I know this is more software development related advice, but I hope someone can give some input.

I am 34. I have say 5 years programming experience, two in desktop, three in front end.

Now my idea was to deepen my knowledge in front end area as much as I can. Hence I was reluctant to also try to learn back end (opportunity for which there is at my job). Reason I was reluctant is I consider it could eat the time I could devote to working on front end projects (hence deepening my knowledge there).

But I am not sure anymore. Should I also try dive in backend? Hence slow down process of my development in front end ?

  • @JoeStrazzere Yeah could but back end could eat time which I could have devoted to working on front end projects, hence increasing my front end skills.
    – user114144
    Commented Jan 31, 2020 at 18:20
  • If you put blinders on like that, it will limit your growth opportunities.
    – jcmack
    Commented Jan 31, 2020 at 18:23

4 Answers 4


My answer is yes, and here's my reason.

A bit of background:

I hear you on this since it's a problem I've faced in my own time. I'm weaker on the backend, but I have a decent working knowledge to spin up a server, connect a DB, and build out some basic API routes when needed. I work with Android, iOS, and Web on a day to day basis.

Now to why I said 'yes, you should dive into backend' :

  1. Dedicating time into just front-end will make you redundant/helpless when a backend issue does happen (and let's face it, it will at some point). I personally fear not knowing exactly why something doesn't work. You don't need to know how everything happens. But having a working knowledge at the very least is required.
  2. It increases your own front-end knowledge exponentially. A lot of front-end 'gotchas!' rely on a backend heavily. Some services generate a view and then ship it to the front-end. In the world of today, a lot of validation is done not client-side, but server-side right? Things of that nature.
  3. Tech is always changing. New frameworks are always coming in and kicking older ones to the curb. A couple of years ago, Angular was the thing. Prior to that, it was Ruby on rails. I get whiplash from how fast we're moving here, but since I have a core understanding of front-end and back-end fundamentals, I can re-adjust given some time. You're probably doing a lot of re-learning on the front-end constantly and deepening your knowledge. Why not do some back-end learning too? The more we do something, the better we are at picking up patterns on it even if it changes.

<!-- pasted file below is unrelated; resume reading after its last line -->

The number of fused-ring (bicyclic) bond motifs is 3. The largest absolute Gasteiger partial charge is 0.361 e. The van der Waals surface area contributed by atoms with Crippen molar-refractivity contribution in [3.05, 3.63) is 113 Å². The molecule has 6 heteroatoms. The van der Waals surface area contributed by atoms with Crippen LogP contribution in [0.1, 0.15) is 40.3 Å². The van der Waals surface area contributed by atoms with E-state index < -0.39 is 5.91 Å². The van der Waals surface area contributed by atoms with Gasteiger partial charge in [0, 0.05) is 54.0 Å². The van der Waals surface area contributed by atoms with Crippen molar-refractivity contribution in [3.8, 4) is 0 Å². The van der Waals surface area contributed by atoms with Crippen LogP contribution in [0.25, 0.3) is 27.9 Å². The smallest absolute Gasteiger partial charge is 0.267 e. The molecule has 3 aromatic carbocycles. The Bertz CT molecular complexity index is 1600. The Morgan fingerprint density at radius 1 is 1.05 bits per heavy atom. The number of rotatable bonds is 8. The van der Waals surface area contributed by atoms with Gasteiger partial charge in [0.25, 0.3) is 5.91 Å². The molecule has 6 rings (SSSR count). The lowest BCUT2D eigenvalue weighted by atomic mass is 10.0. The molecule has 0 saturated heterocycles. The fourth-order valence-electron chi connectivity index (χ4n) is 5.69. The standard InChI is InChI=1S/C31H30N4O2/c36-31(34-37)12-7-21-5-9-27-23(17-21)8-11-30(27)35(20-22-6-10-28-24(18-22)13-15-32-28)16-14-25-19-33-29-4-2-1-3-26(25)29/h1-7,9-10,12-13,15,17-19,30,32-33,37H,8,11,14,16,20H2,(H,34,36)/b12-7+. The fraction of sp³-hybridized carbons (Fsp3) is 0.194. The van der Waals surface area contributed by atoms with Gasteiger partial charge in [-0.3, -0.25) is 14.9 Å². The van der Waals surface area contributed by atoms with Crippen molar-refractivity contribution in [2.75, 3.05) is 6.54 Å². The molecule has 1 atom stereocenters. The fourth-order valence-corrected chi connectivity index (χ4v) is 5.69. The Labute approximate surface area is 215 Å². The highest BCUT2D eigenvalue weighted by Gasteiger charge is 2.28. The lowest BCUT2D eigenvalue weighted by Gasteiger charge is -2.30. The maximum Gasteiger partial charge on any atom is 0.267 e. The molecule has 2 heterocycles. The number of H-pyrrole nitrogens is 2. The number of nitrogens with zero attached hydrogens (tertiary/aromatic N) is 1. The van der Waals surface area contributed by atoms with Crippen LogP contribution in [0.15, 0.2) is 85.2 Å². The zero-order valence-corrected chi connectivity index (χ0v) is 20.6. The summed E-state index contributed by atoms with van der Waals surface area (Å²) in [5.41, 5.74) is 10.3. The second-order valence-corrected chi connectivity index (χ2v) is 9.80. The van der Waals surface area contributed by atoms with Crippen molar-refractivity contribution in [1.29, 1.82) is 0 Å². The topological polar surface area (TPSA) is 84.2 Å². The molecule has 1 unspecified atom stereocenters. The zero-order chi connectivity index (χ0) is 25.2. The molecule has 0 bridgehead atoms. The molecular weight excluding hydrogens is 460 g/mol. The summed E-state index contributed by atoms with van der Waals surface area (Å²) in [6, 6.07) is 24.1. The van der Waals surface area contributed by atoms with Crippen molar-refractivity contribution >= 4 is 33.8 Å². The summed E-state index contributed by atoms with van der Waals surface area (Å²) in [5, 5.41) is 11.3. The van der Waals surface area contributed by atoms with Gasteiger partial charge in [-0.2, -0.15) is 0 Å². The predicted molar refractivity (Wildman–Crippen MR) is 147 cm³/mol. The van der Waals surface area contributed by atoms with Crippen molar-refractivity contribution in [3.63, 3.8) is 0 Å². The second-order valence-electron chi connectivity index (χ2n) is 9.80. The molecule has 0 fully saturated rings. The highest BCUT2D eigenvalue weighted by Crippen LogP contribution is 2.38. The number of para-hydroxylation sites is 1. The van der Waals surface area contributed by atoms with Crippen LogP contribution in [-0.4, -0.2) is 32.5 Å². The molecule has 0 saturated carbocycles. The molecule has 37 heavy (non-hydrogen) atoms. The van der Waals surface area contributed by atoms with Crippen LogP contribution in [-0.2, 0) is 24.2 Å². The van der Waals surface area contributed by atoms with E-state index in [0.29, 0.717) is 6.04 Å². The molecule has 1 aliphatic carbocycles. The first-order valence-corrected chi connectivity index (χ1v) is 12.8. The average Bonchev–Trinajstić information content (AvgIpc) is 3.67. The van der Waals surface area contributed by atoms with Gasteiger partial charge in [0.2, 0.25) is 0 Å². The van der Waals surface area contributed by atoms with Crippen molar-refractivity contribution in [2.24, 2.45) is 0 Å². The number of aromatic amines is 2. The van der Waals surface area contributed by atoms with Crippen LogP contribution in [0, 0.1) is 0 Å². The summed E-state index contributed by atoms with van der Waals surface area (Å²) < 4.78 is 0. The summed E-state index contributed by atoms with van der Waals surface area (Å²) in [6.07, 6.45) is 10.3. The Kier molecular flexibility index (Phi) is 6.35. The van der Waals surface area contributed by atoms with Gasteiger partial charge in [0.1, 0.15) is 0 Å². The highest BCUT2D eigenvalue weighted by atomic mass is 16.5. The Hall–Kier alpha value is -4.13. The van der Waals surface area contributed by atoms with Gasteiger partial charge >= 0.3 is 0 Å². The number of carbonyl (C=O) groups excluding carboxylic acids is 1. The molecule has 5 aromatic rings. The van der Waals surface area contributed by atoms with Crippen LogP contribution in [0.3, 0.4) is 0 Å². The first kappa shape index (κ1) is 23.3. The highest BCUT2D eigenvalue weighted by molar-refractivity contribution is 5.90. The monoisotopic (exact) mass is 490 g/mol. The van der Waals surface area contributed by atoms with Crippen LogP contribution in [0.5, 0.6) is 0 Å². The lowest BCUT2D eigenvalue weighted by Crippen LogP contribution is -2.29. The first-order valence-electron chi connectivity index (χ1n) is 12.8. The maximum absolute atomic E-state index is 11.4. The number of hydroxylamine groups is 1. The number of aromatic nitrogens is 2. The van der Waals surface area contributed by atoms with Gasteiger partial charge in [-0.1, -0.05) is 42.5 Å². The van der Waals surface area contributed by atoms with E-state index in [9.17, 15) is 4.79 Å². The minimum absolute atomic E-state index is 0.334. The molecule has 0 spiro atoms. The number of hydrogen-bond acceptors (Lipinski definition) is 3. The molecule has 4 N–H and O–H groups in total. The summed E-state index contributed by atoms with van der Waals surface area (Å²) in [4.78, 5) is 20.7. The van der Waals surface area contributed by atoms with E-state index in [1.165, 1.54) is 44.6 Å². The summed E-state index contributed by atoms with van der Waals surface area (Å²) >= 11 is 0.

The best advice I have heard for software developers is that you want your skills to be T shaped. You should try to have a deep knowledge in at least 1 specific area and a shallower knowledge in a wide area.

Only having knowledge in one area means you are limited to that one thing. Having a wide area of skills makes it harder to demonstrate mastery in all of them. So you need both.

However, you don't have to do everything at once. Start with the direction that will bring you the most immediate benefit at work but don't forget to include other things in your long term plan.

Understand that enhancing your skills should be a regular habit. Don't ever stop deepening and widening your skill set.

  • I know it has been a while since the original question was asked. However, Since I saw all the downvotes, I thought another perspective might be good.
    – David Cram
    Commented Feb 24, 2020 at 16:11

Yes, learn about "back-end" work. Why? You're almost certain to need that knowledge during your career.

I've been doing software development for a long time. During that time there have been several cycles in development style: our trade has cycled -- slowly -- from using a client-server model (frontend-backend) to using an integrated app model.

Francis Fukuyama notwithstanding, the present development style is not the "end of history." There's every reason to believe the cycle will keep turning. So if you choose to specialize in a corner of the trade that depends on the present position in the cycle, you'll be scrambling sometime in the future.

Plus, there's a constant in all this. Data lives a lot longer than programming styles. Knowledge and wisdom about data systems is vital to software careers. Those data systems are presently called "back-end."

So, yes, learn back-end stuff.


Should I also try dive in backend? Hence slow down process of my development in front end ?

You be a full stack developer, but heavier on the frontend than backend. You'll be at better frontend development if you also understand backend development and vice versa. The more you can understand the full stack even from a high level point of view, the better implementation is likely to be.

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